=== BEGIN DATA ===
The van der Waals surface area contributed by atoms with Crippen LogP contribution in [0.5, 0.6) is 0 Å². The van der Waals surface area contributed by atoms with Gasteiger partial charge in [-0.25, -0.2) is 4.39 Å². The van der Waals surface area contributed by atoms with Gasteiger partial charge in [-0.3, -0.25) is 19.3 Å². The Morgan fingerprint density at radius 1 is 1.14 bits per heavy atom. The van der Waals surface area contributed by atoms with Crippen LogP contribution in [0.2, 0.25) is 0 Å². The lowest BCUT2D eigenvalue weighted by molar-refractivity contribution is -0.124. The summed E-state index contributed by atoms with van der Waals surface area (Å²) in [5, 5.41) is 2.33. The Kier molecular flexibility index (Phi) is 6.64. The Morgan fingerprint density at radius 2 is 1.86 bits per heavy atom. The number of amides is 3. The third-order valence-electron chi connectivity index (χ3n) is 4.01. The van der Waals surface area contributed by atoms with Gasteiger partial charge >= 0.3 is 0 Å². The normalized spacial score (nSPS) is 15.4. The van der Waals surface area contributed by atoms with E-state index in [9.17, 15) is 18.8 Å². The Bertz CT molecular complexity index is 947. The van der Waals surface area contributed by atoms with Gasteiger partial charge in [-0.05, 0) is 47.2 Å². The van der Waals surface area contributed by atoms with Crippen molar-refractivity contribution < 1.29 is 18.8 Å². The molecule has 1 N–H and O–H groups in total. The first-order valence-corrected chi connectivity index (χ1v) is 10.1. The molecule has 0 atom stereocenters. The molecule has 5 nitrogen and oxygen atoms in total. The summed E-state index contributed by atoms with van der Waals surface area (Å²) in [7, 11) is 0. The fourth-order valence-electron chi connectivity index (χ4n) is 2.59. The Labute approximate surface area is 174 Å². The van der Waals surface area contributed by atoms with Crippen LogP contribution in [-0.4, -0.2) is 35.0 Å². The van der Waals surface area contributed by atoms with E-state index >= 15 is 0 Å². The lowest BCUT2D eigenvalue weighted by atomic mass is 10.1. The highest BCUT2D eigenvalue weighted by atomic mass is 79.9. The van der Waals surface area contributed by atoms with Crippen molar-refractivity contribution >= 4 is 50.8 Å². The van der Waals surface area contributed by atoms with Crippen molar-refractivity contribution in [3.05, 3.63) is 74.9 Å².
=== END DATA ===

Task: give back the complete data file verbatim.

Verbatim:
The van der Waals surface area contributed by atoms with Crippen LogP contribution in [0.5, 0.6) is 0 Å². The van der Waals surface area contributed by atoms with Gasteiger partial charge in [-0.25, -0.2) is 4.39 Å². The van der Waals surface area contributed by atoms with Gasteiger partial charge in [-0.3, -0.25) is 19.3 Å². The Morgan fingerprint density at radius 1 is 1.14 bits per heavy atom. The van der Waals surface area contributed by atoms with Crippen LogP contribution in [0.2, 0.25) is 0 Å². The lowest BCUT2D eigenvalue weighted by molar-refractivity contribution is -0.124. The summed E-state index contributed by atoms with van der Waals surface area (Å²) in [5, 5.41) is 2.33. The Kier molecular flexibility index (Phi) is 6.64. The Morgan fingerprint density at radius 2 is 1.86 bits per heavy atom. The number of amides is 3. The third-order valence-electron chi connectivity index (χ3n) is 4.01. The van der Waals surface area contributed by atoms with Gasteiger partial charge >= 0.3 is 0 Å². The normalized spacial score (nSPS) is 15.4. The van der Waals surface area contributed by atoms with E-state index in [9.17, 15) is 18.8 Å². The Bertz CT molecular complexity index is 947. The van der Waals surface area contributed by atoms with Gasteiger partial charge in [-0.05, 0) is 47.2 Å². The van der Waals surface area contributed by atoms with Crippen molar-refractivity contribution < 1.29 is 18.8 Å². The molecule has 1 N–H and O–H groups in total. The first-order valence-corrected chi connectivity index (χ1v) is 10.1. The molecule has 0 atom stereocenters. The molecule has 5 nitrogen and oxygen atoms in total. The summed E-state index contributed by atoms with van der Waals surface area (Å²) in [7, 11) is 0. The fourth-order valence-electron chi connectivity index (χ4n) is 2.59. The Labute approximate surface area is 174 Å². The van der Waals surface area contributed by atoms with Crippen LogP contribution in [-0.4, -0.2) is 35.0 Å². The van der Waals surface area contributed by atoms with E-state index >= 15 is 0 Å². The lowest BCUT2D eigenvalue weighted by atomic mass is 10.1. The highest BCUT2D eigenvalue weighted by atomic mass is 79.9. The van der Waals surface area contributed by atoms with Crippen molar-refractivity contribution >= 4 is 50.8 Å². The van der Waals surface area contributed by atoms with Crippen molar-refractivity contribution in [3.05, 3.63) is 74.9 Å².